TG – Yeah, I remember how we wrote this song outro-first, that was kinda fun.
Tom Basri (bass) – There’s so much going on in the chorus, so many parts that are quite rhythmic and syncopated but it gels really nicely.
CD – The sound of the Fender VI and guitar playing this opening line in unison is one of my favourite sounds on the record. The way it floats over that throbbing Moog bass is really relaxing… it’s usually how we open our live set and it’s a good thing to hold for as long as possible just to get everybody tuned in. Dynamically too I’m really proud of this tune and I think it reflects well on the record as a whole too.
TG – It’s one of my proudest moments lyrically, ostensibly about a sunset. The outro guitar is quite possibly the loudest thing I’ve ever been in a room with. And I’ve seen Hookworms play…!
TB – Yeah, the only time I’ve been recording and told to stick my headstock on the amp to get as much feedback as possible.
TG – We did so many versions of this, there’ll probably be another one on the next record! I can’t help but be pleased with the meteorological accuracy of the lyrics here!
TB – Yeah, this had many forms that we couldn’t settle on, then found its rebirth from the 4 bar drum loop that Matt made. Think we just piled everything on top after that?
CD – Ahh Cyclones… it sounds so effortless on record but what a pain this tune is to try and get right. If we split up at any point soon and we cite ‘creative differences’, then this tune will be the reason why. This recorded sounds cool though and we have to give Matt a huge thanks for that as he added the drone that holds it all together and managed to get the sounds we were after from giving him pretty terrible and mumbling examples. I think it’s one of my favourites though and it’s the best chorus Tom has ever written.
Blue & White Blues
TG – I remember doing an acoustic demo of this, just improvising the words because I couldn’t get a melody to work and got really sick of myself. I still can’t decide if we get away with it!
CD – If you’re going to have an existential breakdown / rant you might as well do it over a brittle telecaster riff. No much more to say on that really.
The Ballad of Kasumi
TG – This is my absolute favourite song on the record, and it’s my proudest moment lyrically. An ode to someone special, it means a lot to me. Kasumi is a coastal mist in Japan, just in case you google it and get the wrong idea about me.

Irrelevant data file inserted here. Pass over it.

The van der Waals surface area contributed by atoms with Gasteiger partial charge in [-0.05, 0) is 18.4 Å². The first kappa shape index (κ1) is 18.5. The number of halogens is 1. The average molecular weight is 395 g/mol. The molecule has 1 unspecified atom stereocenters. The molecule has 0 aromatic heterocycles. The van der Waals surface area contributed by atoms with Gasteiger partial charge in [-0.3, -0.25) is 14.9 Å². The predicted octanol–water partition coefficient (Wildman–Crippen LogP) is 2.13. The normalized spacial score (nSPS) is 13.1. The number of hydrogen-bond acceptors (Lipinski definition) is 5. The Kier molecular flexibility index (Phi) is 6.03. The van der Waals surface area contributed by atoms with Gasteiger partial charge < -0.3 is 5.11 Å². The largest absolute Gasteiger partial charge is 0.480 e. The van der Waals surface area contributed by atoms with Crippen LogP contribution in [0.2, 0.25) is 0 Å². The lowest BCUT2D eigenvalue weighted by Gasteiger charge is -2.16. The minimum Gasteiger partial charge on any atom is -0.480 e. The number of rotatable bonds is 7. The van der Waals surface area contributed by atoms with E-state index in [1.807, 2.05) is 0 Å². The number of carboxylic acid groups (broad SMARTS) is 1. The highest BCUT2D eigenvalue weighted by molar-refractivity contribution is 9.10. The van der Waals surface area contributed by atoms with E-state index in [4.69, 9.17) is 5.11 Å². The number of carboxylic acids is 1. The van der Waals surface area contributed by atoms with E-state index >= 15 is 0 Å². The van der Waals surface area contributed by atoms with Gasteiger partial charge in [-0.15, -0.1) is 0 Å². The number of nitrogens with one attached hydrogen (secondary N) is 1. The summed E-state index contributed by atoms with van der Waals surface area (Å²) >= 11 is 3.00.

CD – The only thing I had going through my head the whole time we were writing and recording this was the outro music to Stingray (Aqua Marina)… probably doesn’t show, maybe it does. Don’t know. This is probably the closest we’ve ever come to executing exactly what we were thinking and Matt’s production on this is so lush and dreamy, it couldn’t have come out any better. We were hoping it would have a Scott Walker type vibe with the crunch chord strings and flowing arrangements. We used an Optigan on this which when played next to the live strings gave it an ethereal quality, those things sound so ghost-like. This is my favourite of the outros and I love how it sounds like it’s hanging on a knife edge, pulling away from the arrangement like the tide described in the song.
TG – I remember Matt that said this was one of his proudest mixes, which brings me out in heart emojis. It’s the song that summarises the record best, I think and I love how simple Dominic (Deane, drums) and Basri kept it, and Duffin’s piano too. They all weighted it just so.
TB – Best drum sound throughout the record.
CD – We may have been listening to Talk Talk quite a bit (again, Mark mate, we’re cool yeah?) and I think we channelled that vibe pretty well. Agreed, these are the best drums on the record and the mix is so strong. I got a little obsessed with I Believe in You and went through a phase of wanting to cry every time the boys choir joined in with the Hammond mid-way through that tune, so I bought a silly expensive reverb pedal based solely on that to try and get a similar thing going on with the Hammond, I wanted it to glisten through the Leslie. Thankfully it worked out and we ended up using the pedal on everything… which is good as I had to get it on finance and the monthly payments are still hurting (please buy our album).